On Launching a Student Startup for Student CEO’s
Entrepreneur: (n.) In French, this means: someone who is a bearer of risks.
If there’s one thing that makes people roll their eyes and say, “Yeah, right – and I’m a rock star” is this idea that someone is an “entrepreneur.” Society hasn’t always had the kindest thoughts and words for someone who calls himself or herself “entrepreneur.” What does this title even mean? It’s not as well defined as a marketer or sales executive, for instance. Does it mean you’re the next Steve Jobs? And to be a student-entrepreneur, well that’s just a phrase that throws almost everyone off. Not a lot of people have adopted the idea that students can effectively and efficiently run a business. And, if we’re being completely honest, it makes us student-entrepreneurs a bit bitter. It’s shows like Shark Tank that have modernized the term to some degree.
Instead of defining the term “student-entrepreneur” though, I wanted to provide some practical tools for those who have thought about or are developing their ventures. I know there are other “bitter students” out there, who are making a difference in the world this summer using their businesses – and we can all learn a lesson or two from one another. In fact, the idea for The Bitter Student actually happened last summer. Here are just a few of the lessons I’ve learned over the past few months, and I hope they can help you in your own business plan!
As a student-entrepreneur, feeling like a phony haunts you. No, really. It does. Imposter syndrome tells you that you are not qualified to do the impossible, much less talented enough to create something spectacular. Have the bias and courage to invest in yourself, though. It may seem egoistical at first, but there is a happy medium.
Following the competition.
In business, we are taught to watch the competition so closely that I have this theory that sometimes we become apt to follow their lead. Here’s my advice: don’t. Pave the way. Do things differently. You can look to others to garner and generate your own ideas, but don’t copy. Plus, the best compliment you can get is when someone copies you, and who actually wants to flatter the competition?
Separate business from personal life.
More than likely, you will begin by recruiting your friends. If not, you’ll develop friendships with your teammates. Drawing a line in the sand between being their coworker and friend is crucial to success. There will always be times when it is necessary to talk business, as well as there will be times to talk friendship. It takes a great deal of emotional intelligence to identify the appropriate times to launch business-mode or friendship-mode.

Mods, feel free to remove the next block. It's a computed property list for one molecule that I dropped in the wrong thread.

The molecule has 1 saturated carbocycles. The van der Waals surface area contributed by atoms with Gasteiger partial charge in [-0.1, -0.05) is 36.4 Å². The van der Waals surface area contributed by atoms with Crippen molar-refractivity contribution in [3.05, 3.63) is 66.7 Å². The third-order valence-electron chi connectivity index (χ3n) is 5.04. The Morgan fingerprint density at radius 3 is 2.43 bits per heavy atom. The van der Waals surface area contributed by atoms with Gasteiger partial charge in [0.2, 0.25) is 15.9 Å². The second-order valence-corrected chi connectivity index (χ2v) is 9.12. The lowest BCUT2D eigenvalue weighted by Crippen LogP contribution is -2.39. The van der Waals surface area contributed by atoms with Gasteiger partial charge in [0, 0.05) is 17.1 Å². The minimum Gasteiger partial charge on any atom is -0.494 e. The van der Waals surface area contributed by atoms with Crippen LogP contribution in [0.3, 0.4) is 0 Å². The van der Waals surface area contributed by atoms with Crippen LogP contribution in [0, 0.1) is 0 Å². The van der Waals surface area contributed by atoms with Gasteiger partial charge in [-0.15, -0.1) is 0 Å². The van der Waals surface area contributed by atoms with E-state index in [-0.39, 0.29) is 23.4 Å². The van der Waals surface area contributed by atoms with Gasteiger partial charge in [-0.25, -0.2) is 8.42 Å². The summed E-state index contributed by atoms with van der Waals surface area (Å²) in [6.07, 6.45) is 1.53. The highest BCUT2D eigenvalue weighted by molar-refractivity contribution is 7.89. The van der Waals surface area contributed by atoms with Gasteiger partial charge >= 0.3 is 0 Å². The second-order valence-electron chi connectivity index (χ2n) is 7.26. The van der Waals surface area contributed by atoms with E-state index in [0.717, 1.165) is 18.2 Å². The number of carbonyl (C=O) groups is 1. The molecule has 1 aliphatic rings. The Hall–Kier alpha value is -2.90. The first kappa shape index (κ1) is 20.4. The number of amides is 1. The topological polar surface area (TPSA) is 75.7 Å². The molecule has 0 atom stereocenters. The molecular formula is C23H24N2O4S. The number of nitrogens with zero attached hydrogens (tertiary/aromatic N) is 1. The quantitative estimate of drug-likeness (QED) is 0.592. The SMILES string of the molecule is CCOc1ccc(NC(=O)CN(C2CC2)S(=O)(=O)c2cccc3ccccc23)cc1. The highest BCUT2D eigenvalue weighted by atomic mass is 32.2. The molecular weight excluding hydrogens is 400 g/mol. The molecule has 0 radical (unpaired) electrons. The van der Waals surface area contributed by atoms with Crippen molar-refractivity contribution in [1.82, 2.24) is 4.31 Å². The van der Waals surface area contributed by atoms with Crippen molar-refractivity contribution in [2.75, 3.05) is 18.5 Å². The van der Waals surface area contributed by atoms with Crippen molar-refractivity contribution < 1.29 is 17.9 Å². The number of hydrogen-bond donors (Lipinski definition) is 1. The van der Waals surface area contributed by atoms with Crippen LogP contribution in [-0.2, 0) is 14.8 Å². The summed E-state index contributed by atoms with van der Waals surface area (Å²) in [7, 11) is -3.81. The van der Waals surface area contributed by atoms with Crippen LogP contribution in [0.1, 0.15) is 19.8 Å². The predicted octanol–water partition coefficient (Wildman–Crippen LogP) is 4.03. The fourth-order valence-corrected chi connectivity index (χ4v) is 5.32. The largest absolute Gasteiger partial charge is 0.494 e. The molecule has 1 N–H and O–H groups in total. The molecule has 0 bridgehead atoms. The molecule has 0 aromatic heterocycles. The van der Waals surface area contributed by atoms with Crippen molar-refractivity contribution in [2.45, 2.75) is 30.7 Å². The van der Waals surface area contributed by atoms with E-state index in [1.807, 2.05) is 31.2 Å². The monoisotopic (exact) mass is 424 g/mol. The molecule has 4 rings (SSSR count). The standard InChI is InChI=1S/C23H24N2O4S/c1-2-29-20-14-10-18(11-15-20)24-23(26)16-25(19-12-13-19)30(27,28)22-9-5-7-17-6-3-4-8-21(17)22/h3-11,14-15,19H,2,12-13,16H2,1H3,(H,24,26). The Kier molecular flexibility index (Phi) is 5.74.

Leaders listen. It’s one of the most fundamental concepts of leadership. Before you lead or advise, listen. Listen carefully, always – to your own leadership, your team, your affiliated partners, and competition. Capture it all, digest it, and ultimately articulate it.
To have a great business, you must have great people.
Don’t just find the people who look good on paper. Find people who fit the culture you are building. Find those who disagree with you, who challenge you, who are different than you, and who have a roll-up-the-sleeves kind of attitude.
Trust your gut.
Sometimes, you won’t be able to articulate an idea or craft language to accurately explain what you are feeling. Sometimes, you won’t have all of the risks calculated, the pros and cons laid out in front of you, and a clear black and white picture of what’s waiting for you at the end of the tunnel. You’ll have to rely on your gut. Most of the time though, your gut reaction is something you need to trust because it will likely be right in the end.
Nothing is the end of the world.
Anchor yourself in this truth. Through all aspects of life, we sweat the small stuff. For instance, something doesn’t go as we calculate or a crisis happens – we often become disheartened and flustered. In those moments, it becomes difficult to forge ahead. This is where most leaders think short-term. We must look to the big picture when something goes wrong, focus on the positive, and know there will always be hurdles that will knock us down. We must remind ourselves that getting knocked down won’t keep us there in the long run, unless we let it. When getting wrapped up in the logistics and the small details: take a step back, breath, and focus on the purpose of your work.
Don’t give up.
Before you start something, whether a business, project, goal, what have you – tell yourself you won’t give up, and stick to that mindset. I have seen so many students lose heart. I have been disheartened myself. This is when you need to remember why you persist. Is it to make a difference? Is it about being apart of something that’s larger than yourself? If so, recall your “why,” and use that as energy to keep going.
Dreams don’t work unless you do.
As spectators, we have seen a whole host of people and companies become so successful. I think we believe it happens with luck and the perfect product. In reality though, it’s because there are a lot of people working behind the scenes pouring their blood, sweat, and tears into that dream. An idea will never be successful without love and, most importantly, labor.
This post is a part of the #BSSummerSeries.
This summer, we have asked other college students to share summer moments and memories with us using the hashtag #BSSummer on social media for a chance to be featured. On our site, we are also starting a BS Summer Series composed of content using that same idea. Read other pieces in the series here.